Estradiol levels regarded as estrogen levels with the highest potential to melanogenesis, melanositosis, and deposition of melanin pigment. [8]

Wiedemann et al. (2009), conducted the research on the analysis of differences in the effects of progesterone and chlormadinone acetate (CMA) in melanocytes compared to estrogen. Obtained melanocyte proliferation induced by 17β-estradiol (0.1 and 1 nM) in about half of the experiment, whereas progesterone (100 nM) and CMA (100 nM) reduced the proliferation rate respectively 38% and 27%. Activity pigmentation slightly stimulated by 17β-estradiol, while progesterone has no effect on the activity of tyrosinase. [9]

Based on the above research, a study is needed to see the extent of the relation between the levels of the estradiol hormone to melasma and type of melasma.

2. Patients and Methods

This study used a cross-sectional study design. Selection of sample was performed in consecutive sampling. The Research was conducted at the Antenatal Care Clinic of RSIA Siti Fatimah, Ujung Pandang Baru health center, Kassi-Kassi health center. The Examination was carried out in the Laboratory of Microbiology Hospital UNHAS during the period of September to November 2015. Thirty-two patients were third trimester pregnant women aged 15-49 years who were diagnosed with melasma and 32 pregnant women who did not suffer from melasma as the control group. Patients who experienced post-inflammatory hyperpigmentation, were taking medications that are phototoxic, suffering from thyroid disease, and who refused to participate were excluded from the study.

The research subjects were given a description of the research to be carried out; if they were willing to participate in research, they were asked to sign an informed consent. The patients were further selected according to the inclusion and exclusion criteria. The data collection performed, covering the history, physical examination, and picture taking using the camera canon ixus 130 14.1 megapixels, usual lighting, and dark blue background. The patients were then examined in order to differentiate between the epidermal, dermal and mixed type of melasma with the use of wood's lamp. Examination to differentiate melasma and post-inflammatory hyperpigmentation by using the dermoscopic tool was carried out using anhandyscope connected with iphone 4S. After that, the patients had their blood taken from the vena cubiti as many as 3 cc, which then stored in the blood bank. After all the samples were collected, it was examined for the hormone estradiol serum using ELISA method.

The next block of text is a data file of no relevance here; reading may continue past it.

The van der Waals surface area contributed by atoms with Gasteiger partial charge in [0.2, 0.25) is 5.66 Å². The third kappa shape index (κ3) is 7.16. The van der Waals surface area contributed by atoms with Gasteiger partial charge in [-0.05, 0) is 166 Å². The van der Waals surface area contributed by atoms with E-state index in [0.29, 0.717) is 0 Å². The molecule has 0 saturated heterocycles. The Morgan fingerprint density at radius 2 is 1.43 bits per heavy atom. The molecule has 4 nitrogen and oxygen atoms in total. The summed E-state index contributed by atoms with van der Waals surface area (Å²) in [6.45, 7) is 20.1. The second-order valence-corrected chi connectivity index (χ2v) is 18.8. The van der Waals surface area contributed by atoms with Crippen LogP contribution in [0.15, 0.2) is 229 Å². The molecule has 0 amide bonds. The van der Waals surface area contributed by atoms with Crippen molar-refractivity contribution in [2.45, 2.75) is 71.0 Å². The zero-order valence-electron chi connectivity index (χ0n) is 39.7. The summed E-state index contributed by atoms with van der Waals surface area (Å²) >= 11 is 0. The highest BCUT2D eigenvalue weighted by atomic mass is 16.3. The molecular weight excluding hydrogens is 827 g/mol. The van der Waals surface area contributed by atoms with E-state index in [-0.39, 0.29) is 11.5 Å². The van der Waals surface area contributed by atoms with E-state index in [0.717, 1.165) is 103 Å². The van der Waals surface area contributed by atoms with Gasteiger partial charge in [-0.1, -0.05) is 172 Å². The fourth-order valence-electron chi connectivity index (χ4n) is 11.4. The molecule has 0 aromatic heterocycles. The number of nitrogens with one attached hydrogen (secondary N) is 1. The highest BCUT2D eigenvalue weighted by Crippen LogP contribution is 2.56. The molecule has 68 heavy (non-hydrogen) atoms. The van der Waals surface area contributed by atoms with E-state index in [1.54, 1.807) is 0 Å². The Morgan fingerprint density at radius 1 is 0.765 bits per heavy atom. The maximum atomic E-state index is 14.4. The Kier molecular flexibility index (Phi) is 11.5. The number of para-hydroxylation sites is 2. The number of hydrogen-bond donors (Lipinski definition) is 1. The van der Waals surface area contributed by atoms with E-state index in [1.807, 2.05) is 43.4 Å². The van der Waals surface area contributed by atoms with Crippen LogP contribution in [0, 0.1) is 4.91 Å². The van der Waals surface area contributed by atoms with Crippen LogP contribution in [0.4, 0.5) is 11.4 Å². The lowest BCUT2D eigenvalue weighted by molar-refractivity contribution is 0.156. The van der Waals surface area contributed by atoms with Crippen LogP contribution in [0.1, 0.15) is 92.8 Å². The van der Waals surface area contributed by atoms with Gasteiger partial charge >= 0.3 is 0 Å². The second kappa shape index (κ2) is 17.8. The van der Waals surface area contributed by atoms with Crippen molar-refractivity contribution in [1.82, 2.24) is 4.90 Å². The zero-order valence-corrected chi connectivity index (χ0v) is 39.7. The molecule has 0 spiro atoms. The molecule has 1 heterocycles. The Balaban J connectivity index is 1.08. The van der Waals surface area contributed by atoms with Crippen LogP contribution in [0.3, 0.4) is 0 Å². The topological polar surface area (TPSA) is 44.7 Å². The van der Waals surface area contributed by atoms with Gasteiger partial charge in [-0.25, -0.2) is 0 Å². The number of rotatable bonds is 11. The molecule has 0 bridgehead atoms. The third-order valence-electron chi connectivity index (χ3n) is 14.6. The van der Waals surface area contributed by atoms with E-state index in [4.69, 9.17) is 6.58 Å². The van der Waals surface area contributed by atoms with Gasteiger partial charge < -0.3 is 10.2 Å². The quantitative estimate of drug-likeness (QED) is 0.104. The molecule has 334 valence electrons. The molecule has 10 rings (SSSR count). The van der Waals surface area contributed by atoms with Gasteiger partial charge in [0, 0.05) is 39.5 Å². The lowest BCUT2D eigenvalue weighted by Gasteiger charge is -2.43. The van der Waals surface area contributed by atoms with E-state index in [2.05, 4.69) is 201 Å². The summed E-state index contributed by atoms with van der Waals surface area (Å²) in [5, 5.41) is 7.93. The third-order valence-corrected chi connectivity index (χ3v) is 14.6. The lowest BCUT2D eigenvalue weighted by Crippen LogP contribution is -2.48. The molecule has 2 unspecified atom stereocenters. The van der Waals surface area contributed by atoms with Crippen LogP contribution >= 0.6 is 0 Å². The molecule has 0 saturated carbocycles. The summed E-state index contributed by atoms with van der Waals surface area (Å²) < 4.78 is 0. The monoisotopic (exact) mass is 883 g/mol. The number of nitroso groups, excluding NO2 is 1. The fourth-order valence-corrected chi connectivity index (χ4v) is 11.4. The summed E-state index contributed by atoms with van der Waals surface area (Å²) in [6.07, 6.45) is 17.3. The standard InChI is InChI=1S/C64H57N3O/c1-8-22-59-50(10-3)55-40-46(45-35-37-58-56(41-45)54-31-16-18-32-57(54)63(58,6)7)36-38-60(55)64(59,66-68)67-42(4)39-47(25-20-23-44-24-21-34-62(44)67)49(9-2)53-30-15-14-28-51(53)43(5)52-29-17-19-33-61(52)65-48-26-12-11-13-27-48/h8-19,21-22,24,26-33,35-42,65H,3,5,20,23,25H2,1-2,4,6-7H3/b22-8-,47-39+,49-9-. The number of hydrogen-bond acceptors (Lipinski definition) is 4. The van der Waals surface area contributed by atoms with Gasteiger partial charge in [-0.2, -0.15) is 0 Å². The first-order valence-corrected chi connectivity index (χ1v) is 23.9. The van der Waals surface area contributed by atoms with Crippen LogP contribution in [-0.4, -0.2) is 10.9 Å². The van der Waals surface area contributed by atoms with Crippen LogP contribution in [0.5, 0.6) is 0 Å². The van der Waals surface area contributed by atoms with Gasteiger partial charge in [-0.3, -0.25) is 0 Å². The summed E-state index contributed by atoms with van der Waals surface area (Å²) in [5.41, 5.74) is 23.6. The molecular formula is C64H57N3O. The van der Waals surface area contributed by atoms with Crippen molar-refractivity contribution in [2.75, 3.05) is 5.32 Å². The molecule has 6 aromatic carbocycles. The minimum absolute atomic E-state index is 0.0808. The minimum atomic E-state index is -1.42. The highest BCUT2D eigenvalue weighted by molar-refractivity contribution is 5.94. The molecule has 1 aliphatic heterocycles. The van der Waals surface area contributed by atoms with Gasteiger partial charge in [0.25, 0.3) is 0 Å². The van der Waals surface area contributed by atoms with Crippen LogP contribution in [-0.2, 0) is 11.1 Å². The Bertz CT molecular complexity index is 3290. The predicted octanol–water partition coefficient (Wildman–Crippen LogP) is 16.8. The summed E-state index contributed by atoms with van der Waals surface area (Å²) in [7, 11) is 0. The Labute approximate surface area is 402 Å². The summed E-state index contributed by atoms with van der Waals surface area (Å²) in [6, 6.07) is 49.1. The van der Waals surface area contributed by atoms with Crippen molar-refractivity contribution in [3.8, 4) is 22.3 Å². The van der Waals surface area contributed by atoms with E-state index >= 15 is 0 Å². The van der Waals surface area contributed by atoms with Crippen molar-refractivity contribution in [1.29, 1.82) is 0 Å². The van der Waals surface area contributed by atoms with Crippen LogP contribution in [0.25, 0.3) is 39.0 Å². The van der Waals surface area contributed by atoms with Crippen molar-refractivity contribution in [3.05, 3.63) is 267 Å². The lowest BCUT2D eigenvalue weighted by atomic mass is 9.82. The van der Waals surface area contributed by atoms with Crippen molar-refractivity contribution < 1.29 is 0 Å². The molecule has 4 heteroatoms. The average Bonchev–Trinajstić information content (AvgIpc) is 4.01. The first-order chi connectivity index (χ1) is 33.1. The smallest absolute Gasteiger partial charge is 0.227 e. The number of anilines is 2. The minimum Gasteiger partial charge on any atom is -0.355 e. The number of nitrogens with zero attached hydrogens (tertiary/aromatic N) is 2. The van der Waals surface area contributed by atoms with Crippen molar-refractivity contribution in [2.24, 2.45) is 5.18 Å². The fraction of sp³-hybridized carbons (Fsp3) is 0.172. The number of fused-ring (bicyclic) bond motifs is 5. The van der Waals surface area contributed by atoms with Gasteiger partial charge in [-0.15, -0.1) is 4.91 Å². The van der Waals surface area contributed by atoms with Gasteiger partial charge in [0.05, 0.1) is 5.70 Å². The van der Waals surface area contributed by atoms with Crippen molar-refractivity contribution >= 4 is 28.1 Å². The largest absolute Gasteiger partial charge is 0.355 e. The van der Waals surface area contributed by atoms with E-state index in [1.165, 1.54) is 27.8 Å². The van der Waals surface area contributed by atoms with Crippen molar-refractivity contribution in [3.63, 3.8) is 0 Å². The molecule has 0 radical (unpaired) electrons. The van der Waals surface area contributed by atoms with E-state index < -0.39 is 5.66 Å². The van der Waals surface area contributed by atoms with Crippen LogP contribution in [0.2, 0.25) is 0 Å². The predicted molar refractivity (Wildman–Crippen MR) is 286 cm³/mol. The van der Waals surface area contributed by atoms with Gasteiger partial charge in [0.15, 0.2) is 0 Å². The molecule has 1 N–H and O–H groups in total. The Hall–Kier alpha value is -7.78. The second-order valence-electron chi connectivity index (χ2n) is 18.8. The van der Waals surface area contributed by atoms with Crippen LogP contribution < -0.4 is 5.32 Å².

A Descriptive analysis and distribution of serum estradiol hormone levels were conducted. The data was analyzed by using the Statistical Package for Social Science (SPSS). Statistical test used are the correlation of Spearmen test and Mann Whitney U test with significance level p<0.05.

3. Result

Table 1. Comparison of estradiol levels between mothers with and without melasma.

Melasma Estradiol Level(pg/mL) Value p*
Min/Maks Mean (SD) Median
Yes (=32) 6382,5/18874,1 13319,52 (3081,39) 13811,7 p= 0,128
No (n=32) 389,1/18728,0 11924,76 (4078,81) 12820,5

*Mann Whitney

In table 1 show that the estradiol level was slightly higher in women with melasma than without melisma (Median; 13811.7 vs12820.5), but it was not statistically significant (p>0.05).

Table 2. Comparison of estradiol levels based on the type of melasma in women with melasma.

Type of Melasma Estradiol Level(pg/mL) Value p*
Min/Maks Mean (SD) Median
Epidermal (n=12) 6382,5/15900,2 12414,16 (2851,18) 14047,25 p=0,441
Dermal (n=6) 7599,3/16014,3 13132,18 (3463,16) 12243,50
Mixed (n=14) 8497,7/18874,1 14175,84 (3096,43) 14444,10

*Kruskal Wallis test

Table 2 present there were slightly higher levels of estradiol in women with the mixed type of melasma compared to the other types (Median; 14444.10 vs 14047.25 and 12243.50), but it was not statistically significant (p>0.05).

Table 3. Correlation of maternal age, gestational age, MASI scores and type of melasma with estradiol levels.

Variable Estradiol Level(pg/mL)
n R Nilai p*
Age (year) 64 r = 0,238 p=0,012
Gestational age (month) 64 r = 0,435 p<0,001
MASI Score 32 r = 0,187 p=0,153
Type of Melasma 32 r = 0,230 p=0,103

*Spearmann Correlation

Table 3 shows that estradiol levels correlated significantly (p<0.05) with maternal age (r = 0.238) and gestational age (r = 0.435); but did not correlate significantly (p>0.05) with MASI score and type of melasma.